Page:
Seizing vehicles must become the default penalty for fly-tipping as part of tougher punishments for waste crime.
That is one of a number of proposals on how to deal with fly-tipping, put forward by the Country Land and Business Association (CLA) ahead of the bank holiday weekend – a time when there can be a surge of illegally-dumped waste across rural Britain.
See also: Full details of our fly-tipping survey
The organisation, which represents landowners, farmers and rural businesses, has launched a five-point action plan designed to tackle the scourge of fly-tipping blighting the countryside (see ‘Tackling the blight of fly-tipping – the CLA’s five point plan’, below).
As well as seizing vehicles, the CLA recommends enforcing fines and appointing a fly-tipping “tsar” to co-ordinate national agencies.
A survey conducted by Farmers Weekly in partnership with CLA Insurance as part of our Stop the Blot campaign revealed almost two-thirds of farmers and landowners have been affected by fly-tipping and more than half agreed it is a significant issue in their area.
But there is also a common belief that, all too often, the punishments do not fit the crime.
Out of 936,000 fly-tipping incidents in 2015-16 only 129 vehicles were seized, and out of 2,135 prosecution, only 77 fines of more than £1,000 were imposed, according to figures published by Defra earlier this year.
CLA president Ross Murray said: “Fly-tipping is not a victimless crime. Private landowners are fed up of clearing away other people’s rubbish and paying for the privilege.
“If they don’t act, they risk prosecution for illegal storage of waste which is simply not fair.
“It’s not just the odd bin bag that is being fly-tipped, but tonnes of hazardous waste, mattresses being set alight in woodland and even a dead horse dumped on private land because the perpetrators know they can get away with it.”
Mr Murray says there is a clear need for tougher penalties which act as a true deterrent.
Seizing vehicles involved in fly-tipping and imposing and enforcing penalties which better reflect the seriousness of the crime is vital, he says.
“Only through co-ordinated and collective effort can we push back against this scourge that is damaging our countryside and rural economy.”
The facts about fly-tipping in Britain
- Almost two-thirds of farmers and landowners have been affected by fly-tipping
- More than half of farmers and landowners agree fly-tipping is a significant issue in their area
- Research has shown 85% of farmers have taken measures to prevent fly-tipping such as installing CCTV or security lights, padlocking entrances or blocking gateways
- Each incident of fly-tipping on private rural land costs the owner on average £844 to clean up
- Only 13% of farmers and landowners have insured their business against fly-tipping
Source: Farmers Weekly/CLA Insurance online survey July 2017
Counting the cost on a family estate
George Winn-Darley owns Aldby Park country estate at Buttercrambe near Stamford Bridge in the north East Riding of Yorkshire which suffers from multiple incidents of fly-tipping each year.
In January, his team spent a total of 46 man hours removing two tractor-trailer-loads of fly-tipped waste along road verges at a total cost of about £800.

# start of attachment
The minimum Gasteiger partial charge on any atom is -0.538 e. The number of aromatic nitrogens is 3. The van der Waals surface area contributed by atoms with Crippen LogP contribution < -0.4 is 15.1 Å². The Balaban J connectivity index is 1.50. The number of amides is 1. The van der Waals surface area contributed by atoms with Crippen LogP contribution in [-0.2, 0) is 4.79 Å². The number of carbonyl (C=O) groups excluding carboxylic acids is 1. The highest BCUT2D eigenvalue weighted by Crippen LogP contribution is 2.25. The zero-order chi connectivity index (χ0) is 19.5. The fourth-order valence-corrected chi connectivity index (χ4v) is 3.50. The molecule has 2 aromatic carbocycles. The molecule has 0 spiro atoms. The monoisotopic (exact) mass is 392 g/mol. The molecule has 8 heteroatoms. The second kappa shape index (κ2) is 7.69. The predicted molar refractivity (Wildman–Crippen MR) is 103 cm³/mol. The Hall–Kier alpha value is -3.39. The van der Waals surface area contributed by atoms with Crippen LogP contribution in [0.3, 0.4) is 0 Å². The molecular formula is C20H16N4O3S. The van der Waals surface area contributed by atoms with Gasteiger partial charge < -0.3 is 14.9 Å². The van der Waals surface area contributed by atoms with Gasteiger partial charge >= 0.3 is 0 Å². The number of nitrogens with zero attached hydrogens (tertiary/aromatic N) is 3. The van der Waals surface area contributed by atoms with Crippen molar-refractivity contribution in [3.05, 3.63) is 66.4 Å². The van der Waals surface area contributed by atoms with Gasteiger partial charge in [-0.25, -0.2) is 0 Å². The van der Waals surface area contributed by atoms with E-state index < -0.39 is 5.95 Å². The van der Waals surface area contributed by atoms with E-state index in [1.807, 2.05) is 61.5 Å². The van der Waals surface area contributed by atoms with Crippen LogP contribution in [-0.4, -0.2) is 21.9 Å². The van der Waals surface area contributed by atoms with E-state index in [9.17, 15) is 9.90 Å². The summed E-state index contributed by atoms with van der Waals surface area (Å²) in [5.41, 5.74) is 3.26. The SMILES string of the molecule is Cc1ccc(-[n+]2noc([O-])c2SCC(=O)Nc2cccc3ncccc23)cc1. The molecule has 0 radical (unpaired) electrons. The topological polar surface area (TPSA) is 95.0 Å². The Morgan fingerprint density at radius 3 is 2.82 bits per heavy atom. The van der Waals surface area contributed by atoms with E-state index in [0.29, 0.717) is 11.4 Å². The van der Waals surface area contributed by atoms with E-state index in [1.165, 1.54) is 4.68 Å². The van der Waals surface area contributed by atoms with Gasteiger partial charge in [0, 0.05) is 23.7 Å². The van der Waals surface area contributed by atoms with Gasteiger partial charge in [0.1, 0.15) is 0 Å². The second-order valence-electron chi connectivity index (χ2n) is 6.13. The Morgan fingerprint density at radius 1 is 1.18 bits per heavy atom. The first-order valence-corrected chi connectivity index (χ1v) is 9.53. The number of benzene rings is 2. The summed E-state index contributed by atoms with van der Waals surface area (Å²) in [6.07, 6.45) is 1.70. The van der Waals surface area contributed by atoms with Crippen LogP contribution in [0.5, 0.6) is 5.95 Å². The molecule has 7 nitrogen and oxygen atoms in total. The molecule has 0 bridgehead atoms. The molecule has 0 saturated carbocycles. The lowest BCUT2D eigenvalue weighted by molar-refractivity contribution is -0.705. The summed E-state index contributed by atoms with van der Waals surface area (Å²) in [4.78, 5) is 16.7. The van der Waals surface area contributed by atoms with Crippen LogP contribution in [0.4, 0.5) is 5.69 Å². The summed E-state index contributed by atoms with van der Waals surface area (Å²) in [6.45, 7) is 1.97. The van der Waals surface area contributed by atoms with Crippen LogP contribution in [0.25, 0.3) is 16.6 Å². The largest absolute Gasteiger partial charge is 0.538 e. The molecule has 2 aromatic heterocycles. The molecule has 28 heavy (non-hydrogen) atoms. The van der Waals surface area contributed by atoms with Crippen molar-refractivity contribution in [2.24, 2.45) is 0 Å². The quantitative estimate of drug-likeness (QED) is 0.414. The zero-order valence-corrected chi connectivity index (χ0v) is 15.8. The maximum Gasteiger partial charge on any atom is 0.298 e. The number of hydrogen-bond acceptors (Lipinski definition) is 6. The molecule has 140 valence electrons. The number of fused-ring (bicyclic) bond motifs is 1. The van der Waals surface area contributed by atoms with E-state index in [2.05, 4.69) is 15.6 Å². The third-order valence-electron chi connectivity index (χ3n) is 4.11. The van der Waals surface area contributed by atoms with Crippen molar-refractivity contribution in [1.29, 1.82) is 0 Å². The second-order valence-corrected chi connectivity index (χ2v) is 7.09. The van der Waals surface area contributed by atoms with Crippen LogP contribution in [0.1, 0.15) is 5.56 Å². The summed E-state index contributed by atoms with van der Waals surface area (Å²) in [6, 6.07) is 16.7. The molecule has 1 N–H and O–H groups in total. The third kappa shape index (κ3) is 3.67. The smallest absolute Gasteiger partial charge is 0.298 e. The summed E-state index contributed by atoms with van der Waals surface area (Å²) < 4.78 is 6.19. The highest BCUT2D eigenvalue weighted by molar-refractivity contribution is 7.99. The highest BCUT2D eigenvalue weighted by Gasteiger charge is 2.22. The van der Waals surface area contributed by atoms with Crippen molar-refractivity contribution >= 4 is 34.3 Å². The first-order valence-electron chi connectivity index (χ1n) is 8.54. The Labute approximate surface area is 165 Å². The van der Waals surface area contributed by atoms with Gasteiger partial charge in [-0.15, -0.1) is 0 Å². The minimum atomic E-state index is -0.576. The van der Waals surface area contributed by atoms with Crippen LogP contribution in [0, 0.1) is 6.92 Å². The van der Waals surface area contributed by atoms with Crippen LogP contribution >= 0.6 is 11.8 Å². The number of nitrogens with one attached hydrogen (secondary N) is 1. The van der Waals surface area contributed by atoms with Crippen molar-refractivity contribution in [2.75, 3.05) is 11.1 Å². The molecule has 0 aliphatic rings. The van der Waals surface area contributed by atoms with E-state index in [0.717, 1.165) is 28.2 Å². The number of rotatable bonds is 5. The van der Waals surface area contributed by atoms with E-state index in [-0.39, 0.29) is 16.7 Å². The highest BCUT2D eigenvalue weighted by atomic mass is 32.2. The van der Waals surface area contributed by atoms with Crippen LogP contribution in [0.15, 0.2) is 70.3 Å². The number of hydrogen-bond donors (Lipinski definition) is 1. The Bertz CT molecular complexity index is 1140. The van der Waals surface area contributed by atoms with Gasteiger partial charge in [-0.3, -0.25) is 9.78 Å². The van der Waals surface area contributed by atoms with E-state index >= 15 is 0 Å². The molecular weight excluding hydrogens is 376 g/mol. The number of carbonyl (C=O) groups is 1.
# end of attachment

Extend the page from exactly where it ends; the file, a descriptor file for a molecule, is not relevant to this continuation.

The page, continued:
“Judging by the marked increase in fly-tipping, fixed penalty notices are really ineffective,” said Mr Winn-Darley.
“Local authorities need to crack down hard by increasing fines, seizing vehicles and even imprisonment.”
Mr Winn-Darley said it is more expensive for the victim to remove the fly-tipped waste than the fixed penalty notice imposed on the perpetrator, as more than 80% of these are for £500 or less.
“My personal bugbear is that of littering,” he added. “It would be really great if high street fast food chains took responsibility for educating their customers on the appropriate ways in which to dispose of their rubbish.”
Tackling the blight of fly-tipping – the CLA’s five point plan
1. Impose and enforce penalties which better reflect the seriousness of the crime – seizure of vehicles must be the default penalty to send a clear signal that criminals will face damaging consequences if they are caught fly-tipping.
2. Enforce fines for home and business owners whose waste is found in fly-tipped locations – to act as a deterrent and encourage waste disposal through legal channels.
3. Appoint a national “fly-tipping tsar” – whose responsibilities would include co-ordinating with national agencies to tackle organised criminal gangs, monitoring and reporting on the scale of the problem across public and private land, and benchmarking enforcement performance.
4. Develop new ways to aid clear up and support victims, such as a new scheme to allow any private landowner to dispose of fly-tipped waste free of charge, and removing the landowner’s liability to clear up waste on private land.
5. Promote education and working in partnership, but sharing best practice and advising landowners on how to reduce the chance of being a victim of fly-tipping. Examples of local partnerships include shared CCTV monitoring schemes, Countryside Watch and incident intelligence sharing, which should be showcased.
Stop the Blot
Fly-tippers are ruining our countryside and clean-up costs are crippling farm businesses. That’s why we have launched our Stop the Blot campaign to help raise awareness of the damage caused by fly-tipping and tackle the growing epidemic on farms.